Click here for an brief discussion of why W and D aren’t quite the same

As noted, W isn’t quite D. Even with the eclipse centered on the Earth as in Figure 5, W is larger than D because the Earth’s surface is a sphere. (This is somewhat compensated for by measuring L to the edge of the totality zone rather than its center or opposite edge.)

The width W of the partiality zone is wider than the diameter D of the Moon because of the Earth’s shape.

Second, if the eclipse is far from the equator, the partiality zone nearer to a pole of the Earth will be larger than the other.

If the location of totality is offset from the line connecting Moon and Sun, then the totality zone on the side of the offset will be larger than the other, and than D, due to the Earth’s curvature.

In short, this is not a method designed to get a precise or accurate measurement of the Moon’s diameter. But it’s perfectly fine if one’s aim is merely to get a rough idea of how nature works, which is often more than enough for scientists, as well as for everyone else. There is an opportunity here to talk to students about the nature of approximations, when and why it’s okay to use them, and how to improve upon them.

Why the Unblocked Fraction of the Sun’s Diameter Plays the Key Role

Second, we have to understand why the unblocked fraction F of the Sun’s diameter is roughly the same as what we called P (the distance L to the totality strip divided by the width of the partiality zone W.) This is illustrated in Figure 5, where again I’ve drawn four lines on each image, but now all four begin from the location at which we are observing the eclipse, and they indicate where the Moon and Sun appear to us.

Figure 5: What one sees in the partiality zone between the red and black dots; the orange and grey lines show the location and width on the sky of the Sun and Moon.(Far Left) In the totality zone, F=P=0. (Far Right) Near the edge of the partiality zone, F and P are close to 1. (Near Left and Right) Throughout the partiality zone, F=P, as shown for P=1/6 and 1/2. Not to scale.

In each image in Figure 5, the totality strip is indicated by the black dot, and the edge of a partiality zone by the red dot. The Sun’s disk in the sky is spanned by the green lines, and its apparent width in the sky is shown by the orange line; the Moon’s disk is spanned by the blue lines, and its apparent width is shown by the grey line.

In the far left image, the observer is in the totality strip, so P=0; the Moon blocks the Sun completely, so the grey line aligns with the orange line and F=0. At far right, the observer is at the outer edge of the partiality zone, so P is almost 1; the grey line almost misses the orange line completely, so almost all the Sun’s diameter remains unblocked and F is almost 1. In between are shown intermediate situations where F and P are both 1/6 or both 1/2. The closer the observer gets to the totality strip, making P smaller, the less of the Sun is unblocked, making F smaller by the same amount.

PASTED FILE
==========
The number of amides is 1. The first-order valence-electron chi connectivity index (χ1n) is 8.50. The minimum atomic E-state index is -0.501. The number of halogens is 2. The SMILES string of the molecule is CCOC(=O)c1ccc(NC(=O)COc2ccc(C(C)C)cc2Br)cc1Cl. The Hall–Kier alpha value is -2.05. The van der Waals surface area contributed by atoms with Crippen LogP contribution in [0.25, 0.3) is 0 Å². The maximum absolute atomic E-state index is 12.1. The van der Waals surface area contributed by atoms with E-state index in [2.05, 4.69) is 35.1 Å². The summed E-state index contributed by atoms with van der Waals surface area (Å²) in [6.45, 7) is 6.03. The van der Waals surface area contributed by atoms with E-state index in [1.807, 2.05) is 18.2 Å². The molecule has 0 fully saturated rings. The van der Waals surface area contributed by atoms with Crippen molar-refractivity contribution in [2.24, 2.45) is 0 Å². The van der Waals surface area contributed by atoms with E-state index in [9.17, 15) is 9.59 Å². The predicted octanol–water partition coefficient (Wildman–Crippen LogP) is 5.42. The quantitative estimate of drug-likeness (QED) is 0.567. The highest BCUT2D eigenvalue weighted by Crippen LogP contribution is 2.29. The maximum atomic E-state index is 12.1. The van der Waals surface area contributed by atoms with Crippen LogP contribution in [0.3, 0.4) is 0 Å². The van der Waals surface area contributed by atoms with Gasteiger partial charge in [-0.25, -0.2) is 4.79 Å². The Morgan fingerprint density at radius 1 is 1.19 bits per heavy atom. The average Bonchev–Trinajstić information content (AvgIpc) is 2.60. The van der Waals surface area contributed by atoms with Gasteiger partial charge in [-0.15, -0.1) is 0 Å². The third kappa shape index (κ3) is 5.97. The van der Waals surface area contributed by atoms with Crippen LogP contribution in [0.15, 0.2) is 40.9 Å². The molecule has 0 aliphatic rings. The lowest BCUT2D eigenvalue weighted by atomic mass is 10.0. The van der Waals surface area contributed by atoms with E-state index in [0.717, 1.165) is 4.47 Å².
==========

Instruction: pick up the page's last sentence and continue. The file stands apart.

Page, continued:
Bonus: Measure the Distance to the Moon in Daylight

I’ve explained how this works in this older post. For today, here’s a quick summary.

Within a week after the eclipse, the Moon will reach first quarter, which means that the Moon will rise around noon. In the afternoon, then, you can see it in the East. Then you can have one person hold a penny, and another person move until the penny perfectly eclipses the Moon; a third person can measure the distance s between the person’s eyes and the penny. Then, measuring the diameter d of the penny, we can use similar triangles to convince ourselves that the distance S to the Moon, divided by the diameter of the Moon D, is the same as the distance from observer to penny divided by the diameter of the penny:

  • S/D = s/d

and so

  • S = (s/d) D

Since we measured D during the eclipse, we now know S also.

By the way, in another old post, I showed that we can also confirm that our original assumption, that the Sun is much, much further than the Moon, is correct. At first quarter — i.e. one quarter of the way through the Moon’s monthly cycle — one can verify two things at once, by eye:

  • the Moon is half lit
  • the Moon is 90 degrees away from the Sun in the sky

These two things can only both be true if the Sun is much further than the Moon.

Spread the Word

So you see, it’s not only easy to measure the Moon’s size during an eclipse, it’s relatively easy to explain how and why the method works. To do so requires a range of logical reasoning tools, some drawings of lines and triangles, and a little experimentation with shadows, but no actual math. (I’m sure it can be done better than I did it here.) On top of that, the measurement can be carried out in daylight, while most children are in school. I think it’s a great opportunity for science education — a chance for a meaningful fraction of the 600 million people in North America to experience scientific reasoning for themselves, and to observe how it leads to consistent, reliable knowledge.